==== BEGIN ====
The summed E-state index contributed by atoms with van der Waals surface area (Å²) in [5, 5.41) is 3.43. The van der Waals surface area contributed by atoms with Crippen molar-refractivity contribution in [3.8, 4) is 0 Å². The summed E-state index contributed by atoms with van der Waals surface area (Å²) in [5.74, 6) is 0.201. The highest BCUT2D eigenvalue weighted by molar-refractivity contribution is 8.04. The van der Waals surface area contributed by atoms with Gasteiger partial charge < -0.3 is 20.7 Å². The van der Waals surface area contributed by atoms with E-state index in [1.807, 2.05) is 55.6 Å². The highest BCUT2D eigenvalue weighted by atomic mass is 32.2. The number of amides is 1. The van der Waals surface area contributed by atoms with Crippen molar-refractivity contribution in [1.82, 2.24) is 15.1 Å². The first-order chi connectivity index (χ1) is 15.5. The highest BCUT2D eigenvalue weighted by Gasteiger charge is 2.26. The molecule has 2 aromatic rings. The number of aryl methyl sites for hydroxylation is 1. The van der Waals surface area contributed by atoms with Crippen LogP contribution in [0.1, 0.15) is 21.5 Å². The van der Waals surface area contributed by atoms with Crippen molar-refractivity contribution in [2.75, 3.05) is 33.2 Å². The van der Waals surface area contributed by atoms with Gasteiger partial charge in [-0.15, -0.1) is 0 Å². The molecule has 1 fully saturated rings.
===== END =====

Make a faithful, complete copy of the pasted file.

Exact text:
The summed E-state index contributed by atoms with van der Waals surface area (Å²) in [5, 5.41) is 3.43. The van der Waals surface area contributed by atoms with Crippen molar-refractivity contribution in [3.8, 4) is 0 Å². The summed E-state index contributed by atoms with van der Waals surface area (Å²) in [5.74, 6) is 0.201. The highest BCUT2D eigenvalue weighted by molar-refractivity contribution is 8.04. The van der Waals surface area contributed by atoms with Gasteiger partial charge < -0.3 is 20.7 Å². The van der Waals surface area contributed by atoms with E-state index in [1.807, 2.05) is 55.6 Å². The highest BCUT2D eigenvalue weighted by atomic mass is 32.2. The number of amides is 1. The van der Waals surface area contributed by atoms with Crippen molar-refractivity contribution in [1.82, 2.24) is 15.1 Å². The first-order chi connectivity index (χ1) is 15.5. The highest BCUT2D eigenvalue weighted by Gasteiger charge is 2.26. The molecule has 2 aromatic rings. The number of aryl methyl sites for hydroxylation is 1. The van der Waals surface area contributed by atoms with Crippen LogP contribution in [0.1, 0.15) is 21.5 Å². The van der Waals surface area contributed by atoms with Crippen molar-refractivity contribution in [2.75, 3.05) is 33.2 Å². The van der Waals surface area contributed by atoms with Gasteiger partial charge in [-0.15, -0.1) is 0 Å². The molecule has 1 fully saturated rings.